The Consumer Council has issued some timely advice for anyone wondering what their options are regarding a Christmas gift they can’t use or recycle.
The Consumer Council’s Philippa McKeown-Brown, Head of Consumer Education said: “None of us wants to seem ungrateful, but sometimes we can end up with a present we just won’t use and can’t offer to someone else. For those situations the Consumer Council has some advice:
• Check if the store will offer you an exchange, credit note or refund - While not bound by law to do so many stores offer them in goodwill even if the item isn’t faulty, doesn’t fit its description or isn’t fit for purpose – but act fast as there are often time limits imposed for non-faulty goods.
• Bring a debit or credit card statement showing the purchase if you don’t have a receipt. Although it helps to have a receipt, by law you don’t need one and in fact many stores, especially the larger ones, are willing to use their discretion.
• Don’t throw away packaging or remove labels as it may look like you’ve used the item.
• Note that some things can’t be returned, for example music, films and games which have had the seal broken; personalised gifts like printed t-shirts; and perishable gifts like food hampers. Other items like jewellery, underwear and make-up may also be refused for hygiene reasons even if not used.
• Even if something was in the sale you may be entitled to a repair, replacement or refund if the product is not as described, not fit for purpose or not of satisfactory quality. If you don’t have a receipt and the item isn’t faulty it’s likely you’ll only be offered the item’s current, cheaper value.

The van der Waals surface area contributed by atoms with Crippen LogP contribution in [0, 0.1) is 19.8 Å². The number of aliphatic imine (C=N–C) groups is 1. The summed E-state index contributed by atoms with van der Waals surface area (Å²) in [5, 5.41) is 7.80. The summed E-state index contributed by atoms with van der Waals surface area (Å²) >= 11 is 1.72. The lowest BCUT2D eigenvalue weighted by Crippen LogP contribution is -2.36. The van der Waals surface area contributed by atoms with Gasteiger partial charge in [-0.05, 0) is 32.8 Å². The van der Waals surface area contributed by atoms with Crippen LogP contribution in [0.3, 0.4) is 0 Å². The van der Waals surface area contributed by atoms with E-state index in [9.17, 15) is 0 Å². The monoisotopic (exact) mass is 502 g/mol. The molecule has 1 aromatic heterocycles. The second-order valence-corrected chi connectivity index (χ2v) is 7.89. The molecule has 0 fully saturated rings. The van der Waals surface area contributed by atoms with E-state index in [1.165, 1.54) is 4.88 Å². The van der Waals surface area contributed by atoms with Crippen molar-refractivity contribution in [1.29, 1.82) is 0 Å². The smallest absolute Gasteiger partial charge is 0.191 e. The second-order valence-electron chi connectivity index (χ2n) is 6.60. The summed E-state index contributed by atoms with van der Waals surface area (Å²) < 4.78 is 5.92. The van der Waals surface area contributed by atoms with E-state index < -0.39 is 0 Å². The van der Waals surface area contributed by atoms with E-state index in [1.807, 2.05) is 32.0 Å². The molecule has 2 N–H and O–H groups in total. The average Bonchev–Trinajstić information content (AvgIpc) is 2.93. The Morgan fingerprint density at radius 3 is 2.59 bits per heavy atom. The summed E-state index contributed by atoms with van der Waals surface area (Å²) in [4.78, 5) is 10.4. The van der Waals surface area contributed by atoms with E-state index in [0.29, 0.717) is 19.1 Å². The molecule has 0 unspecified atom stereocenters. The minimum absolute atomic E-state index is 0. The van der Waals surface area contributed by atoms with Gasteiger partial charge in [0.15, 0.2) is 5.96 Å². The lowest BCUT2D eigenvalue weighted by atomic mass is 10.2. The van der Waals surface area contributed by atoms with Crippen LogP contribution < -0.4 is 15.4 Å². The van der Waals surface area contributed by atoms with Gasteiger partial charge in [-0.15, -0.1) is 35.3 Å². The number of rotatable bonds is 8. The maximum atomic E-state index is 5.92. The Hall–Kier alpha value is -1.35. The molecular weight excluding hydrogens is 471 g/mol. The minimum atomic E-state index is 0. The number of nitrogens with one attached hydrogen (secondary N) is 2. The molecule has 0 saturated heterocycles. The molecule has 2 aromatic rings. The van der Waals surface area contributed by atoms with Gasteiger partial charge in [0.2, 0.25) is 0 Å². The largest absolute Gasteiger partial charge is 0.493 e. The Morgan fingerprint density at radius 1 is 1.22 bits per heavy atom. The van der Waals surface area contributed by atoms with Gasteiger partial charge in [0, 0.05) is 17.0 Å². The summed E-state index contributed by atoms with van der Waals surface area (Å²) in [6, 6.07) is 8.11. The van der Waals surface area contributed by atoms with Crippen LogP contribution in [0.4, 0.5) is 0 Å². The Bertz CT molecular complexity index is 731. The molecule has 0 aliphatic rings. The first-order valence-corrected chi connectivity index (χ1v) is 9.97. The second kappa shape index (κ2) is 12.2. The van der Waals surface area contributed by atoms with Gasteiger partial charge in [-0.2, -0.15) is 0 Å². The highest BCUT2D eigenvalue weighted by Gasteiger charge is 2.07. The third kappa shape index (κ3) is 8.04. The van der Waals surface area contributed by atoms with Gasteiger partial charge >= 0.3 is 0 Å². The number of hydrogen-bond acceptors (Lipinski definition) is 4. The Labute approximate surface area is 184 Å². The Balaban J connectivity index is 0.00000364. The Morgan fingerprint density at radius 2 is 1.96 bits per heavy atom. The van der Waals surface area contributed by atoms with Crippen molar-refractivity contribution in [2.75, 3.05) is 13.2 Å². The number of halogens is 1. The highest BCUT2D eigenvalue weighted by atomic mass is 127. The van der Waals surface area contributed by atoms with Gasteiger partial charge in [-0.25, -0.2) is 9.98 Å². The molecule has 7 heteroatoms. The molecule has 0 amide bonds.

• Shop returns policies vary so it’s worth checking when you’re the one buying the gift whether you’ll be able to return goods that aren’t suitable and also get into the habit of requesting a gift receipt.
“These days more and more people are doing their shopping online,” added Philippa. “But not everyone is aware that they actually have more rights when shopping online compared to the high street, for example:
• If the gift was bought online, (or by mail order catalogue, TV shopping channel, telephone or post), you have seven working days, starting the day after the item was delivered, to change your mind and ask for a full refund. However, you must cancel your order in writing i.e. email, fax or letter. Once again exceptions include orders for personalised and perishable goods, CDs and DVDs if they’re unsealed, or tickets for events. Remember though, you may need to ask the gift buyer for proof of purchase, e.g. an order confirmation and you’ll also need to know when the item arrived, if it wasn’t delivered directly to you. You might have to pay postage costs for returning the item, although some online retailers will let you return them to a high street branch of their store.
“The Consumer Council has produced useful Receipt Wallets so that you can keep gift and sales receipts in a safe place and we have handy guides called ‘Online Shopping Tips’ and ‘Safer Ways to Pay’, which contain lots of valuable information. To request free copies, phone us on 028 9067 2488 or e-mail firstname.lastname@example.org. You can also get in touch with us on facebook and twitter,” added Philippa.